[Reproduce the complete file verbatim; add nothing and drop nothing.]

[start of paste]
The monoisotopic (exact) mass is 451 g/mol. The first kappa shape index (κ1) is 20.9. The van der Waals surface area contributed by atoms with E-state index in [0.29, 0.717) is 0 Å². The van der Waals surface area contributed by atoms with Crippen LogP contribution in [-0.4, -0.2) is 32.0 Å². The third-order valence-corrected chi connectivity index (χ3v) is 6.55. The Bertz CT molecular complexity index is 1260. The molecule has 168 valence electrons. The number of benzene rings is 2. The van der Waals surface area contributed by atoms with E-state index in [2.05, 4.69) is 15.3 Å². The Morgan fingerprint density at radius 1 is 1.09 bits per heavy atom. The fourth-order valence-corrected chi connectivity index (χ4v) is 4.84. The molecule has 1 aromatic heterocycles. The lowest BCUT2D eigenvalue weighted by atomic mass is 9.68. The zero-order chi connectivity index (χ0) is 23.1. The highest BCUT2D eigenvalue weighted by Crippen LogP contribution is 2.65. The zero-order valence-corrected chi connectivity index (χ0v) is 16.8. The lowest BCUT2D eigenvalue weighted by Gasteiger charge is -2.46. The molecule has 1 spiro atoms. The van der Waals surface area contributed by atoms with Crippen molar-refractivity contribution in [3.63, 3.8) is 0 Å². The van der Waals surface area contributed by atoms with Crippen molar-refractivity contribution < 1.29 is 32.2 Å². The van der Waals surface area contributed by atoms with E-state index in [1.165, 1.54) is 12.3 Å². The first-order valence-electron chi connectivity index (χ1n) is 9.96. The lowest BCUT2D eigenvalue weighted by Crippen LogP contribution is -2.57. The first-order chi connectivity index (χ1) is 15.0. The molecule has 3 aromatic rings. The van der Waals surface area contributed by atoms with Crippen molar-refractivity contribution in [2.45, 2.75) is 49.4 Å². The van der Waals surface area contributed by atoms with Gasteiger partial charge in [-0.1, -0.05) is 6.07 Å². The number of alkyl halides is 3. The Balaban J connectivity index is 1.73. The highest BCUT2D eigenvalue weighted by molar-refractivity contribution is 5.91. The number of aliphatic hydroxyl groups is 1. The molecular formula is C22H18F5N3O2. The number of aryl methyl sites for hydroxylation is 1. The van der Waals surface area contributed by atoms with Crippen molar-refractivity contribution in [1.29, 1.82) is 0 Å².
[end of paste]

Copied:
The monoisotopic (exact) mass is 451 g/mol. The first kappa shape index (κ1) is 20.9. The van der Waals surface area contributed by atoms with E-state index in [0.29, 0.717) is 0 Å². The van der Waals surface area contributed by atoms with Crippen LogP contribution in [-0.4, -0.2) is 32.0 Å². The third-order valence-corrected chi connectivity index (χ3v) is 6.55. The Bertz CT molecular complexity index is 1260. The molecule has 168 valence electrons. The number of benzene rings is 2. The van der Waals surface area contributed by atoms with E-state index in [2.05, 4.69) is 15.3 Å². The Morgan fingerprint density at radius 1 is 1.09 bits per heavy atom. The fourth-order valence-corrected chi connectivity index (χ4v) is 4.84. The molecule has 1 aromatic heterocycles. The lowest BCUT2D eigenvalue weighted by atomic mass is 9.68. The zero-order chi connectivity index (χ0) is 23.1. The highest BCUT2D eigenvalue weighted by Crippen LogP contribution is 2.65. The zero-order valence-corrected chi connectivity index (χ0v) is 16.8. The lowest BCUT2D eigenvalue weighted by Gasteiger charge is -2.46. The molecule has 1 spiro atoms. The van der Waals surface area contributed by atoms with Crippen molar-refractivity contribution in [3.63, 3.8) is 0 Å². The van der Waals surface area contributed by atoms with Crippen molar-refractivity contribution < 1.29 is 32.2 Å². The van der Waals surface area contributed by atoms with E-state index in [1.165, 1.54) is 12.3 Å². The first-order valence-electron chi connectivity index (χ1n) is 9.96. The lowest BCUT2D eigenvalue weighted by Crippen LogP contribution is -2.57. The first-order chi connectivity index (χ1) is 15.0. The molecule has 3 aromatic rings. The van der Waals surface area contributed by atoms with Crippen molar-refractivity contribution in [2.45, 2.75) is 49.4 Å². The van der Waals surface area contributed by atoms with Gasteiger partial charge in [-0.1, -0.05) is 6.07 Å². The number of alkyl halides is 3. The Balaban J connectivity index is 1.73. The highest BCUT2D eigenvalue weighted by molar-refractivity contribution is 5.91. The number of aliphatic hydroxyl groups is 1. The molecular formula is C22H18F5N3O2. The number of aryl methyl sites for hydroxylation is 1. The van der Waals surface area contributed by atoms with Crippen molar-refractivity contribution in [1.29, 1.82) is 0 Å².